Republicans on Capitol Hill are notorious for voting their party line, and since Obama's election, they have made no bones about it -- they simply w
Republicans on Capitol Hill are notorious for voting their party line, and since Obama's election, they have made no bones about it -- they simply want to destroy his presidency no matter the cost to the country. There is, however, a glitch in the borg. After the disaster that was NY-23 earlier this month, when the Palin/Limbaugh/Beck wing of the party took over, the GOP is once again reaching back in time and dragging Ronald Reagan out of his grave to bring the party back together:
First Read has obtained a resoultion being e-mailed around to Republican National Committee members for comments that proposes a conservative litmus test of sorts.
This comes on the heels of a rift in the party that was exposed in the once-obscure special election in Upstate New York's 23rd Congressional District, in which national conservative leaders, including Sarah Palin, clashed with national establishment Republicans. The so-called GOP civil war threatens to derail moderate Republican candidacies in heated 2010 Republican primaries already underway. Florida's Senate race is perhaps the best and most prominent example.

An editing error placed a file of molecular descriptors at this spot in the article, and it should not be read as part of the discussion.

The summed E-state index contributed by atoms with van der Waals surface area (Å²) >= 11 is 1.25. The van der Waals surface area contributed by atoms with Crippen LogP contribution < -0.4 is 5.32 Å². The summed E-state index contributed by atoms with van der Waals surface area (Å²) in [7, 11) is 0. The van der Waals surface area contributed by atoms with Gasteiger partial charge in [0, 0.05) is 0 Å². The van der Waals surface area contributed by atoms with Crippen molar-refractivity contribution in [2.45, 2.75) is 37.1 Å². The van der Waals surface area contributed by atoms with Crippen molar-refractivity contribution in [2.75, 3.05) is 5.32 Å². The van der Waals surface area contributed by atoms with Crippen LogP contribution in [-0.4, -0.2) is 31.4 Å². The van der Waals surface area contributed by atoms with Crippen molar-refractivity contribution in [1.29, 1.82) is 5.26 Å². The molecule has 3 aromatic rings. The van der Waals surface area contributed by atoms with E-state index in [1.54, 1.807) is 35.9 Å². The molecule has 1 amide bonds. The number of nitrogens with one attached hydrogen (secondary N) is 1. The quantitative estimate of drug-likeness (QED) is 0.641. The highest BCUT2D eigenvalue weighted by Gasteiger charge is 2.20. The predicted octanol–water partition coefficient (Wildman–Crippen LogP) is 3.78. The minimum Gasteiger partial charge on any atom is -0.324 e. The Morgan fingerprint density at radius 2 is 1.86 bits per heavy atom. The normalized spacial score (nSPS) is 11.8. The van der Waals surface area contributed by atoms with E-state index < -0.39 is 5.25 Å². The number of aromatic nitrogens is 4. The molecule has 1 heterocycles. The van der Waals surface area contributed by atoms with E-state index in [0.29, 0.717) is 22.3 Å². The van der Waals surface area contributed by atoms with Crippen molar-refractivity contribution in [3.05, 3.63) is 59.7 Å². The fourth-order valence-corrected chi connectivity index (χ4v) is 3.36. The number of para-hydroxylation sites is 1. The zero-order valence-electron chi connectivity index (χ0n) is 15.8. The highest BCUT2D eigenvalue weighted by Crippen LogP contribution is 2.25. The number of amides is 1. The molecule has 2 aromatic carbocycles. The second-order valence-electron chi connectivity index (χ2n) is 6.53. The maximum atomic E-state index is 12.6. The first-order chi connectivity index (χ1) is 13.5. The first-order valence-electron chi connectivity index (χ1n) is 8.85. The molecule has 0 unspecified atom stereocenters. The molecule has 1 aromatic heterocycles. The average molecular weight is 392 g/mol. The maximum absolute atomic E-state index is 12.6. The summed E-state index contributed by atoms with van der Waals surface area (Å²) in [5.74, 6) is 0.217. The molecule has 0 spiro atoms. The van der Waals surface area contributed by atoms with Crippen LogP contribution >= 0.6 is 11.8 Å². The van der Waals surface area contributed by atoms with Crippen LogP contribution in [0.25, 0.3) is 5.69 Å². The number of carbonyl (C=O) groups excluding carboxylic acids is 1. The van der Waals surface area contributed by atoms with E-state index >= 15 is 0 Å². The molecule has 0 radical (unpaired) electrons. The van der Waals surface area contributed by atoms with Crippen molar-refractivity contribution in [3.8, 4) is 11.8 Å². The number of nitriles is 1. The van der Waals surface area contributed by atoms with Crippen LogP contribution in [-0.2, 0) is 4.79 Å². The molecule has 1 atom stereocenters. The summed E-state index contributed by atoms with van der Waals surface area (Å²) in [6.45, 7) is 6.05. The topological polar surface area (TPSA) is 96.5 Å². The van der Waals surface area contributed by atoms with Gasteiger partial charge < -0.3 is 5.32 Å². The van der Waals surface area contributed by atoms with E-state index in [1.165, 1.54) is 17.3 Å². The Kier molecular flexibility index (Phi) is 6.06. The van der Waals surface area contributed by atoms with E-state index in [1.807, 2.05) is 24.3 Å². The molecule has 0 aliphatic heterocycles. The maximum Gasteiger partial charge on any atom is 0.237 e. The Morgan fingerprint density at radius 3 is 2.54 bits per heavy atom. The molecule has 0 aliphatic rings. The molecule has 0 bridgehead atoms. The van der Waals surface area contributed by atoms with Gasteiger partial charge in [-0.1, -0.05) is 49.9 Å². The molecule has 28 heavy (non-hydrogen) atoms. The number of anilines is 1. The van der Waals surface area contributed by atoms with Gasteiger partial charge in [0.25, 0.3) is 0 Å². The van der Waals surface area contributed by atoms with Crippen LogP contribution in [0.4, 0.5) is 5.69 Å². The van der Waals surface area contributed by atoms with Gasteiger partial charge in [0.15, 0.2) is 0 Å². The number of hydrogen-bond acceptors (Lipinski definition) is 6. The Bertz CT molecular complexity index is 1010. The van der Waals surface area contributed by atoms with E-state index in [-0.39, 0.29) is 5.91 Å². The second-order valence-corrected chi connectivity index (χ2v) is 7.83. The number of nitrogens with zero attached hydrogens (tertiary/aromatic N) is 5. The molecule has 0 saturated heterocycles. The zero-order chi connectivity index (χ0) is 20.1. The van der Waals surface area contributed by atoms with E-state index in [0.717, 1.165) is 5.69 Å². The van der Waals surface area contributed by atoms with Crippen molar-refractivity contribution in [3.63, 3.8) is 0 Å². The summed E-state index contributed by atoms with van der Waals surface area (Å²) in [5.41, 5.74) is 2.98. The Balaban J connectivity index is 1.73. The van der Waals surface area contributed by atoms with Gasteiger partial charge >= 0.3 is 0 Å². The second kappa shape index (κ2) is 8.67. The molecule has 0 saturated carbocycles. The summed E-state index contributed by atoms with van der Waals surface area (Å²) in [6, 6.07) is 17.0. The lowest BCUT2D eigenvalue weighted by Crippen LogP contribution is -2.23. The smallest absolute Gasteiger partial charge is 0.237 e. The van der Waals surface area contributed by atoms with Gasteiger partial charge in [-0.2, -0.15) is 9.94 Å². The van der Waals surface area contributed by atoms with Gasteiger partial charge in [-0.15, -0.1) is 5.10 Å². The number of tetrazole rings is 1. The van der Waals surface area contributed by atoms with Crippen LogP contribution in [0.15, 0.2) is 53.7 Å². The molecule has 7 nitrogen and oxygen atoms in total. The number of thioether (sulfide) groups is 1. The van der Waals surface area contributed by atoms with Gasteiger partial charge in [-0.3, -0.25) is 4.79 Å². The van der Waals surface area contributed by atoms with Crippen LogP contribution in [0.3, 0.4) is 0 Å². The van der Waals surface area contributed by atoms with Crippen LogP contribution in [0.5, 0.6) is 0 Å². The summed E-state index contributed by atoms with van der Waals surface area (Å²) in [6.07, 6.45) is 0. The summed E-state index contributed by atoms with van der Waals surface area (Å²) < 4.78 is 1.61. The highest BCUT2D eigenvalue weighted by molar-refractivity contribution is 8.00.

"President Ronald Reagan believed, as a result, that someone who agreed with him 8 out of 10 times was his friend, not his opponent," the resolution states.
But if a candidate disagrees with three of the above, then the group wants the RNC to withhold financial assistance and an endorsement from that candidate. Read on...
The GOP has a huge problem to face. The rabid right has taken over the party and there is virtually no wiggle room left for reasonable moderates. (You can read the full resolution (PDF) here courtesy of MSNBC) This resolution calls for the status quo on health care as well as standing against cap and trade, just to name a few. Any candidate who doesn't bow to the Palin/Beck ticket is going to be tarred, feathered and run out of town.
The resolution also calls for lower deficits, but as Jon Perr adds, smaller deficits are hardly "Reaganesque."